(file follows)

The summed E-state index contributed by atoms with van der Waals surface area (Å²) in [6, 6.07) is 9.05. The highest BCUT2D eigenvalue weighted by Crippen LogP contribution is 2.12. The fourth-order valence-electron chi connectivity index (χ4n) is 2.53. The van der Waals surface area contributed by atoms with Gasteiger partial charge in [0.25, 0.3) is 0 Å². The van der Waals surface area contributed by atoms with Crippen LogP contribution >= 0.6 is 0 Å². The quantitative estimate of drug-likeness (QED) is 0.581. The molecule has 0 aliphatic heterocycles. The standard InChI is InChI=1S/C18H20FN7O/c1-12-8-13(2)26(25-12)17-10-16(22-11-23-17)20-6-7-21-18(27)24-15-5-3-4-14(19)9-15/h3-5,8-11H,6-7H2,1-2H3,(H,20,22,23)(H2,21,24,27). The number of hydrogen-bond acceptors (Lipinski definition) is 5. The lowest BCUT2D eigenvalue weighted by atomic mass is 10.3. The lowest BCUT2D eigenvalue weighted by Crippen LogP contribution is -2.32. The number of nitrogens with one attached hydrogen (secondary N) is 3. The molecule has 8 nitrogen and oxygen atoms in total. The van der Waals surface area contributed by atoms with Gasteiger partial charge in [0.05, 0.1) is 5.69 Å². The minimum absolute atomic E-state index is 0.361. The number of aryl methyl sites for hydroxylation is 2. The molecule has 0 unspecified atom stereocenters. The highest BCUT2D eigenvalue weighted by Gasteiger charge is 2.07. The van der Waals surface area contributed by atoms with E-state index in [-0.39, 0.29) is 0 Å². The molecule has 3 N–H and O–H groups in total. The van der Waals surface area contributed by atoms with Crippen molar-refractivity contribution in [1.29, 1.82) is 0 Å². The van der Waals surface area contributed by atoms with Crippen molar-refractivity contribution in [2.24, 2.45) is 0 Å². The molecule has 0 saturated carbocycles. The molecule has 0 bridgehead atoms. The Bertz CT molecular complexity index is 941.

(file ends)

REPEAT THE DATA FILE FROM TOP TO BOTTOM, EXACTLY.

The summed E-state index contributed by atoms with van der Waals surface area (Å²) in [6, 6.07) is 9.05. The highest BCUT2D eigenvalue weighted by Crippen LogP contribution is 2.12. The fourth-order valence-electron chi connectivity index (χ4n) is 2.53. The van der Waals surface area contributed by atoms with Gasteiger partial charge in [0.25, 0.3) is 0 Å². The van der Waals surface area contributed by atoms with Crippen LogP contribution >= 0.6 is 0 Å². The quantitative estimate of drug-likeness (QED) is 0.581. The molecule has 0 aliphatic heterocycles. The standard InChI is InChI=1S/C18H20FN7O/c1-12-8-13(2)26(25-12)17-10-16(22-11-23-17)20-6-7-21-18(27)24-15-5-3-4-14(19)9-15/h3-5,8-11H,6-7H2,1-2H3,(H,20,22,23)(H2,21,24,27). The number of hydrogen-bond acceptors (Lipinski definition) is 5. The lowest BCUT2D eigenvalue weighted by atomic mass is 10.3. The lowest BCUT2D eigenvalue weighted by Crippen LogP contribution is -2.32. The number of nitrogens with one attached hydrogen (secondary N) is 3. The molecule has 8 nitrogen and oxygen atoms in total. The van der Waals surface area contributed by atoms with Gasteiger partial charge in [0.05, 0.1) is 5.69 Å². The minimum absolute atomic E-state index is 0.361. The number of aryl methyl sites for hydroxylation is 2. The molecule has 0 unspecified atom stereocenters. The highest BCUT2D eigenvalue weighted by Gasteiger charge is 2.07. The van der Waals surface area contributed by atoms with E-state index in [-0.39, 0.29) is 0 Å². The molecule has 3 N–H and O–H groups in total. The van der Waals surface area contributed by atoms with Crippen molar-refractivity contribution in [1.29, 1.82) is 0 Å². The van der Waals surface area contributed by atoms with Crippen molar-refractivity contribution in [2.24, 2.45) is 0 Å². The molecule has 0 saturated carbocycles. The molecule has 0 bridgehead atoms. The Bertz CT molecular complexity index is 941.